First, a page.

Time to address concussion in sport


The deaths of two young rugby players just a few days apart will bring into crystal clear focus the very high risk in certain types of sport of concussion. For the first time players and media commentators seem to be starting to accept that it is time to stop beating about the bush, and accept that the cons of a head knock during a match far out weigh the pros. But even as the evidence and concern has continued to to grow that there is a crisis, in that the sporting bodies, the administrators are trying to depict more immediate problems in the form of meeting corporate priorities, least that they suddenly find themselves suffering a knock of another sort.

Rugby and rugby league have always been high risk collision sports where physical human contact is integral to the game. Both have rules about how to deal with high and poorly executed tackles where the head part of the spinal system may suffer concussive type knocks.

Contrast with the National Football League in the United States where dollars seem to be more important than the well being of players in the long term. The pressure to get players that can change a match to go back on the field when they are still suffering symptoms has been the subject of numerous documentaries and a movie. Coaching a football team of young men who have a macho attitude is considered to be a major honour without really thinking about how these people will fair when they retire continues to challenge American sporting authorities. It also challenges the medical practitioners, the families who have to watch their loved ones deal with the effects of brain damage or damage to the spinal cord caused by a heavy knock or knocks. It affects their potential job prospects because the damage might mean that the brain tires more quickly or is not able to deal with complex matters as easily as a healthy brain not subject to such issues might.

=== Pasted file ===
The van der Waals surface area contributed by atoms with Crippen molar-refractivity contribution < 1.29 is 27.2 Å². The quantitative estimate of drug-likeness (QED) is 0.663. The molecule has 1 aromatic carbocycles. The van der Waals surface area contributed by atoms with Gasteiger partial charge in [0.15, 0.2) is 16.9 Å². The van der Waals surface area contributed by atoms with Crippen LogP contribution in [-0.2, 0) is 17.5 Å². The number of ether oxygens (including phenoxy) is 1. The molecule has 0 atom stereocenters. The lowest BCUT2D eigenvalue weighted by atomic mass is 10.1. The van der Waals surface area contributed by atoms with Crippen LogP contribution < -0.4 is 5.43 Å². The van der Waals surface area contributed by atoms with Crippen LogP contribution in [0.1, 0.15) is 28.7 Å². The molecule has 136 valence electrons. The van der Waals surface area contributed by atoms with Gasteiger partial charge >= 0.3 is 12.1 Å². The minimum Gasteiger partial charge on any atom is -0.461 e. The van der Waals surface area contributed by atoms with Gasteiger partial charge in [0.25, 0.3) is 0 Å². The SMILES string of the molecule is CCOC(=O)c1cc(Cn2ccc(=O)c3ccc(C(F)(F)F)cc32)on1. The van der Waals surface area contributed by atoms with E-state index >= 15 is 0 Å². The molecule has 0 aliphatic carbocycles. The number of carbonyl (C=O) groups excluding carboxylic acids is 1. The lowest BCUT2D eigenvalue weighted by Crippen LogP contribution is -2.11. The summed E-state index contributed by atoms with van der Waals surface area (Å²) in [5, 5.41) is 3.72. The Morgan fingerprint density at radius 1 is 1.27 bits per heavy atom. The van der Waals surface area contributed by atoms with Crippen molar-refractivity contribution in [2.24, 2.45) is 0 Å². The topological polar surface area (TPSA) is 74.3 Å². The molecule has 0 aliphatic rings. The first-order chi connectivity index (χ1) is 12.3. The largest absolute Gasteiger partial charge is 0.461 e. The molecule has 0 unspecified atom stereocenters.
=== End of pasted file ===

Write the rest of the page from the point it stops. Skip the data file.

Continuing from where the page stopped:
But whilst New Zealand might seem to be making progress when rugby and league are compared to the N.F.L. competition there is no doubt that we have some way to go in addressing the issues they present.

In fact it is long since time to take this to the next level and institute a concussion programme for anyone playing sport where there is the potential for concussion. Netball, rugby, cricket – all need to come on board. Who can forget the Australian batsman who fell down dead after being struck by a bouncer a couple of years ago? Horrific, totally unintentional yet, thanks to the design of the helmet an act that would have been lethal quite quickly Phil Hughes suffered what would have become very severe bleeding of one of the most important arteries in his body, which would have put quick and massive pressure on his brain.

What about net ballers misjudging a high intercept and occasionally colliding mid air? It has probably happened. I cannot recall any major incidents where anyone went off with concussion, but certainly watching their charges in playing, team coaches and physicians have probably wondered

Of course we should enjoy our sport and the more people who get involved the better for everyone well. The more who enjoy a good netball or rugby match, or whatever – all the better – but lets try to keep the injury toll down. I do not think after all there is a single person who would argue that two deaths from concussion related issues is two too many.

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